[ExI] The most accurate clock ever
brent.allsop at gmail.com
Mon Dec 3 01:23:00 UTC 2018
Very cool and interesting.
But since it seems to me, the only way to judge the accuracy of something
like a clock, is to have something to compare it to, I always wonder: how
can we objectively know it is so accurate?
On Thu, Nov 29, 2018 at 7:22 AM John Clark <johnkclark at gmail.com> wrote:
> In yesterday's issue of the journal Nature Scientists at the National
> Institute of Standards and Technology (NIST) reported they have made a
> new type of clock that is the most accurate ever, it's called a Ytterbium
> Lattice Clock. It's about 100 times better than any previous clock, if
> set at the time of the Big Bang 13.8 billion years ago today it would be
> off by less than one second.
> It's so good the main source of error is due to General Relativity, if you
> lift the clock up by just one centimeter the Earth's gravitational field is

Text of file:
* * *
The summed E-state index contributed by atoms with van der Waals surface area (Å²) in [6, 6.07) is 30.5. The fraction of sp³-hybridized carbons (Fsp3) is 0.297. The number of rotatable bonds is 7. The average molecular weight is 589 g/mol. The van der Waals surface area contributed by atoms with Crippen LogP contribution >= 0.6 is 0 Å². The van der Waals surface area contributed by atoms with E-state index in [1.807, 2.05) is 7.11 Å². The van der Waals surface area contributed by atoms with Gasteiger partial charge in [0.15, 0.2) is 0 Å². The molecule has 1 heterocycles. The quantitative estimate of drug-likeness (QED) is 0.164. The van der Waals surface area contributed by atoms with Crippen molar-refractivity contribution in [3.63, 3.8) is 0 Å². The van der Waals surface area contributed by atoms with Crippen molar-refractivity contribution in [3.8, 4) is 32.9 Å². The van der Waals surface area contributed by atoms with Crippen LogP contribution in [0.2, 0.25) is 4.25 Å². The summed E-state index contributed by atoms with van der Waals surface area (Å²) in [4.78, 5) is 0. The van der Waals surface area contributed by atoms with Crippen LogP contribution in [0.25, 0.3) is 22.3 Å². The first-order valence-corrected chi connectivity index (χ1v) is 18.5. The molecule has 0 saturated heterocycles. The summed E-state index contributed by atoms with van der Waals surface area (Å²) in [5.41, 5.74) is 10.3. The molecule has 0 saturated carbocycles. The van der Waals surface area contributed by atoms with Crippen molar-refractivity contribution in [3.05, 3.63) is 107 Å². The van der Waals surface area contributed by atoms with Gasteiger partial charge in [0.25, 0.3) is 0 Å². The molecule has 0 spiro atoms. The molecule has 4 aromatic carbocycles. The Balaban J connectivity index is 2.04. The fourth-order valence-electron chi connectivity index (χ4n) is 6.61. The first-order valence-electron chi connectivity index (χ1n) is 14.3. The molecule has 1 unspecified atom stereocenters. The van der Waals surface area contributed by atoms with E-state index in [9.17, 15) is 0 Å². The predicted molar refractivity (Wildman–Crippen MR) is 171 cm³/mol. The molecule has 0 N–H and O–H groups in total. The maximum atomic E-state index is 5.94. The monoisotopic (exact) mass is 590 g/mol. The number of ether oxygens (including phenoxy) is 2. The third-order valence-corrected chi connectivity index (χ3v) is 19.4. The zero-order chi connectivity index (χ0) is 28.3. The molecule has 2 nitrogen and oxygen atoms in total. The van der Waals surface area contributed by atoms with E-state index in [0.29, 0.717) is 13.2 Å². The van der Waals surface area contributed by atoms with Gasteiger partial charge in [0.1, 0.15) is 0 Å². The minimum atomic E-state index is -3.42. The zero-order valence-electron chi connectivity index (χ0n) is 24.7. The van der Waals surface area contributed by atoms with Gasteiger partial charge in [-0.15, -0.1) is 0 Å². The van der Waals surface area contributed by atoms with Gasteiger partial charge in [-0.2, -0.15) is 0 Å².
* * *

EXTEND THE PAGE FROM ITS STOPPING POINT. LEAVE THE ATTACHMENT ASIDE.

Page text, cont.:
> slightly weaker and so the clock runs noticeably faster, that may be why
> NIST is now working on a portable version of their Ytterbium Lattice Clock.
> If GPS satellites had clocks this good they'd know where they were relative
> to the Earth to within a centimeter and so could tell users on the ground
> where they were within a centimeter; and that would be more than good
> enough for jet fighters to automatically land on aircraft carriers without
> a pilot, even at night in a heavy fog in a bad storm with the deck tossing
> up and down. It would be by far the best instrument ever made to detect
> tiny changes in the gravitational field, and that would make it much
> easier to find things buried deep underground. The Earth just became more
> transparent. It might even be used to detect Gravitational Waves and Dark
> John K Clark
> extropy-chat mailing list
> extropy-chat at lists.extropy.org
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